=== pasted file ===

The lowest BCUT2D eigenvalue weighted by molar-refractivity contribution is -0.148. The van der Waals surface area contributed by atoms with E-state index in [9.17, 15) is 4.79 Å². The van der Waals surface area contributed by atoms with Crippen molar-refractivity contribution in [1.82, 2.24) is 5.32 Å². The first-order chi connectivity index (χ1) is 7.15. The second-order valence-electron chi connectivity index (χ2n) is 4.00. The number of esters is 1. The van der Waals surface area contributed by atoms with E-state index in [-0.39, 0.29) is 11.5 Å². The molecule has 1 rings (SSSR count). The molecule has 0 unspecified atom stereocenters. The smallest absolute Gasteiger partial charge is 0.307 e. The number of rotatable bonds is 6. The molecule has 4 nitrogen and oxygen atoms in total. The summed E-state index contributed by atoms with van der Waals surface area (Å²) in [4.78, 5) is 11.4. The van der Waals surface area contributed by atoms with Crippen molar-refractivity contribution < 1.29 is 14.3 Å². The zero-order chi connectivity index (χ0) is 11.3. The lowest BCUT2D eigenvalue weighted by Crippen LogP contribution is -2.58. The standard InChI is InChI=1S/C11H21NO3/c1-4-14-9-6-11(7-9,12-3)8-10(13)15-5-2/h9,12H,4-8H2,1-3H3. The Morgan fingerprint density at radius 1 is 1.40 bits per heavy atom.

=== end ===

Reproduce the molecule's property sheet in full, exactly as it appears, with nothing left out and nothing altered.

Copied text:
The lowest BCUT2D eigenvalue weighted by molar-refractivity contribution is -0.148. The van der Waals surface area contributed by atoms with E-state index in [9.17, 15) is 4.79 Å². The van der Waals surface area contributed by atoms with Crippen molar-refractivity contribution in [1.82, 2.24) is 5.32 Å². The first-order chi connectivity index (χ1) is 7.15. The second-order valence-electron chi connectivity index (χ2n) is 4.00. The number of esters is 1. The van der Waals surface area contributed by atoms with E-state index in [-0.39, 0.29) is 11.5 Å². The molecule has 1 rings (SSSR count). The molecule has 0 unspecified atom stereocenters. The smallest absolute Gasteiger partial charge is 0.307 e. The number of rotatable bonds is 6. The molecule has 4 nitrogen and oxygen atoms in total. The summed E-state index contributed by atoms with van der Waals surface area (Å²) in [4.78, 5) is 11.4. The van der Waals surface area contributed by atoms with Crippen molar-refractivity contribution < 1.29 is 14.3 Å². The zero-order chi connectivity index (χ0) is 11.3. The lowest BCUT2D eigenvalue weighted by Crippen LogP contribution is -2.58. The standard InChI is InChI=1S/C11H21NO3/c1-4-14-9-6-11(7-9,12-3)8-10(13)15-5-2/h9,12H,4-8H2,1-3H3. The Morgan fingerprint density at radius 1 is 1.40 bits per heavy atom.